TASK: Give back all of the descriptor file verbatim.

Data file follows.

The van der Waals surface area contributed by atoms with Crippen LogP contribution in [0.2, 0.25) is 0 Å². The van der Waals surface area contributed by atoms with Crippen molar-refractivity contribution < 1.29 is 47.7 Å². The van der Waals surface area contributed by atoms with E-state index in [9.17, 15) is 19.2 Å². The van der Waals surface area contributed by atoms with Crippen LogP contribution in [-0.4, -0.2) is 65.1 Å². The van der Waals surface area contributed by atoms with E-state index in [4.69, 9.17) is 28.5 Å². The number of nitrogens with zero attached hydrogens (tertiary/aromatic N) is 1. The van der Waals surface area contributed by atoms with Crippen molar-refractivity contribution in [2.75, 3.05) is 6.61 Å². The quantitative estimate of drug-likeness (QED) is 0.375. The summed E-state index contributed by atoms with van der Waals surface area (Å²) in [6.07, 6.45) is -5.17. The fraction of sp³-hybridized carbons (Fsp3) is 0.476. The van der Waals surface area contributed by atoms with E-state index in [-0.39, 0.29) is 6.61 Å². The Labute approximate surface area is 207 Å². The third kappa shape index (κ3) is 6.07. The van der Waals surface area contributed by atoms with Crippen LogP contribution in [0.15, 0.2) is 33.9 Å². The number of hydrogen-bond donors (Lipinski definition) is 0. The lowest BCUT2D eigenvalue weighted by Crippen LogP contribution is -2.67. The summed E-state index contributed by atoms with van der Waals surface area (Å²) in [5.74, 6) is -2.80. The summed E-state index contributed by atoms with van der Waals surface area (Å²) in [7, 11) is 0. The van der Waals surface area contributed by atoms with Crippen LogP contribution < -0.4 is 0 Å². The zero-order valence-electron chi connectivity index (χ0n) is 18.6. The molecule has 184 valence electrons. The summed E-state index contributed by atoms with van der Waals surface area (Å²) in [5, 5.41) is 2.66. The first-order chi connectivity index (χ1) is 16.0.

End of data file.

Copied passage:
The van der Waals surface area contributed by atoms with Crippen LogP contribution in [0.2, 0.25) is 0 Å². The van der Waals surface area contributed by atoms with Crippen molar-refractivity contribution < 1.29 is 47.7 Å². The van der Waals surface area contributed by atoms with E-state index in [9.17, 15) is 19.2 Å². The van der Waals surface area contributed by atoms with Crippen LogP contribution in [-0.4, -0.2) is 65.1 Å². The van der Waals surface area contributed by atoms with E-state index in [4.69, 9.17) is 28.5 Å². The number of nitrogens with zero attached hydrogens (tertiary/aromatic N) is 1. The van der Waals surface area contributed by atoms with Crippen molar-refractivity contribution in [2.75, 3.05) is 6.61 Å². The quantitative estimate of drug-likeness (QED) is 0.375. The summed E-state index contributed by atoms with van der Waals surface area (Å²) in [6.07, 6.45) is -5.17. The fraction of sp³-hybridized carbons (Fsp3) is 0.476. The van der Waals surface area contributed by atoms with E-state index in [-0.39, 0.29) is 6.61 Å². The Labute approximate surface area is 207 Å². The third kappa shape index (κ3) is 6.07. The van der Waals surface area contributed by atoms with Crippen LogP contribution in [0.15, 0.2) is 33.9 Å². The number of hydrogen-bond donors (Lipinski definition) is 0. The lowest BCUT2D eigenvalue weighted by Crippen LogP contribution is -2.67. The summed E-state index contributed by atoms with van der Waals surface area (Å²) in [5.74, 6) is -2.80. The summed E-state index contributed by atoms with van der Waals surface area (Å²) in [7, 11) is 0. The van der Waals surface area contributed by atoms with Crippen LogP contribution < -0.4 is 0 Å². The zero-order valence-electron chi connectivity index (χ0n) is 18.6. The molecule has 184 valence electrons. The summed E-state index contributed by atoms with van der Waals surface area (Å²) in [5, 5.41) is 2.66. The first-order chi connectivity index (χ1) is 16.0.